Have you ever dreamed of being a force for good, so that you can impact the lives of future generations? The good may come from whatever work you do as a teacher, a factory worker, or an engineer. I believe we all can be such a force for good.

I know many who are doing it. Some do it by teaching or writing a book like my professor friend Mark Muesse. Some by developing state-of-the-art patents like my engineer uncle who had a heart bypass surgery and some by sharing innovative learned lessons like Madan Birla, a retired Fed-Ex manager.

In my work, I have a dream of making an impact too.

I dream about eliminating a disease — a disease that presents like a common cold, with fever and cough, and then never goes away. A disease that kills 2 million people; a disease that causes 10 million infections each year; a disease that we know how to prevent, how to diagnose and how to treat, and yet we fail to do it. It is a disease that has been nearly eradicated or well controlled in one half of the world, yet still kills in the other half.

So with my skills and knowledge in infectious diseases and public health, and from what I have learned from local health agencies like the Shelby County Health Department and national institutes like the Centers for Disease Control and Prevention, I dream about eliminating, impacting and reducing the dreaded disease of tuberculosis.

I want to do this in the country and city where I was born over 50 years ago: Indore, India. Indore, in central India, is the nation’s 15th-largest city.

So for nearly a decade I have journeyed with my family each year to India, often during the holiday season, devoting two weeks to medical-charity work. As I write this column, I am flying again 40,000 feet high, crossing the continents.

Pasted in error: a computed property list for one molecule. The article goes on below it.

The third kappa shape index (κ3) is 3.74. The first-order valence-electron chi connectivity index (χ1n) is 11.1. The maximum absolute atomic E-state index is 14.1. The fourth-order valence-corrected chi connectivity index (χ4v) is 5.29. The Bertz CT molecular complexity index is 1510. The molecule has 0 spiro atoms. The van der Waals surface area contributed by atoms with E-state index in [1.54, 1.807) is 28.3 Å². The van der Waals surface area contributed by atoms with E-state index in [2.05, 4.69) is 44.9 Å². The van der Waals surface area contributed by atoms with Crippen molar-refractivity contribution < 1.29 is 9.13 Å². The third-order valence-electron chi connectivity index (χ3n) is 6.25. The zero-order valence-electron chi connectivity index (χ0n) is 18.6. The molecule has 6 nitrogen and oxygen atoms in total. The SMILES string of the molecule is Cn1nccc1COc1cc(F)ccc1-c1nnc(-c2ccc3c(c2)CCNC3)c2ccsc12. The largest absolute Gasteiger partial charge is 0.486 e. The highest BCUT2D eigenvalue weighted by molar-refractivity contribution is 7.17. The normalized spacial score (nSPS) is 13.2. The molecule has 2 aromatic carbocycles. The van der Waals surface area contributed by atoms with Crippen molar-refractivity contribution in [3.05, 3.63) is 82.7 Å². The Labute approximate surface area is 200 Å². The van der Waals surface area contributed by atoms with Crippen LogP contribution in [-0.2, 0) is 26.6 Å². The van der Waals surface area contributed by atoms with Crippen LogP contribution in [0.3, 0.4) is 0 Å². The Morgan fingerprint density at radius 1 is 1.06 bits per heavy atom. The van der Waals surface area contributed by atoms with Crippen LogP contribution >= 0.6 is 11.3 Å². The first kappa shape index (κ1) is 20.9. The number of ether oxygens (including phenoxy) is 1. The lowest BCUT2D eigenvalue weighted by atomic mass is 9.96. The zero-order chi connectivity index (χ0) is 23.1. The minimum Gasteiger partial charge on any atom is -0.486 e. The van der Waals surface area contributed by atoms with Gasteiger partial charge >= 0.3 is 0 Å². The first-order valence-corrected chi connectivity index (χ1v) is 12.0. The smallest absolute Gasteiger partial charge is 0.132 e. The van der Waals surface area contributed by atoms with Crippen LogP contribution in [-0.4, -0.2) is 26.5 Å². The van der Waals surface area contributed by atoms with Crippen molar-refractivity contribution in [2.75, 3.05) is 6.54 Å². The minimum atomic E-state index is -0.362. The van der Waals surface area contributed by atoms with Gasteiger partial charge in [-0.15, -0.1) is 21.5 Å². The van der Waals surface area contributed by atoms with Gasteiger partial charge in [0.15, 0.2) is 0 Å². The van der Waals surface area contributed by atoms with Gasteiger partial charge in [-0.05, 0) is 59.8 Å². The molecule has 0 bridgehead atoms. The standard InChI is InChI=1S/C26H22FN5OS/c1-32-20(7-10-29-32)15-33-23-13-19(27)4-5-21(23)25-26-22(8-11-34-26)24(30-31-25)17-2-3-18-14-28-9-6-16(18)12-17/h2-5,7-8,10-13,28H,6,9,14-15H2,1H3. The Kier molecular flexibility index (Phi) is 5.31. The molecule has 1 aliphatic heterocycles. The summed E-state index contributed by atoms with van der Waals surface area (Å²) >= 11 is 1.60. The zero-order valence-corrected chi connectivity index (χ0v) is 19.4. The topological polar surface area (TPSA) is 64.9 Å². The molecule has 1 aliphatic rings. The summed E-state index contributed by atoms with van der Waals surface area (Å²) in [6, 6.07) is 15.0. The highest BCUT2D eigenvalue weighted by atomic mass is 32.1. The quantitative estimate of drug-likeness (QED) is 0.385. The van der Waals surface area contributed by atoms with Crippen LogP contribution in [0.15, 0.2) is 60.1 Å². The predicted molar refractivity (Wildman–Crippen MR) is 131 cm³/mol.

In Indore, along with local health officials, the Rotary Clubs, the Lion’s Club and a nonprofit organization, we have created a public-private collaboration for elimination of TB (eliminatetb.in). We run a TB hotline for patients to make sure they take their medicine; we teach schoolchildren about the cough and low-grade fever of TB; we find cases of TB so that people who are carriers do not inadvertently spread the disease to their family and neighbors.

I am not alone in this dream to eliminate TB. The World Health Organization has launched a TB-Free campaign, the U.S. Agency for International Development is providing grants, the government of India has made eliminating TB a priority, and a number of international organizations such as the Gates Foundation are partnering in the effort. We in Memphis are helping too. The Rotary Club of Germantown has donated $10,000 to the cause.

So this year join me on my annual medical charity pilgrimage to my hometown 12,000 miles away. On Twitter (@MJainMD) and Facebook (facebook.com/MJainMDblog), I will share the challenges and successes of working hand in hand with public health teams, and foot-doctors in the slums and city roads of Indore. It is a journey that I started in earnest five years ago, and hope to continue for decades to come.

Eliminating a disease is a daunting, but achievable, task. We have eliminated diseases before, so as to make future generations safer. Today, we no longer fear smallpox or polio in any part of the world. We live without concern of malaria or Ebola in our part of the world. We can treat some diseases so well that I tell my HIV patients they need to fear their hypertension and diabetes more than their HIV.

So for my force for good to make an impact, I have chosen one disease in one location. If I am not successful in my mission, I will still be content. I will have instilled these values in my three children who fly with me. And one day they may model me in their own future professions, and hopefully they will come back to their home city of Memphis and be a force for good.

Source : Commercial Appeal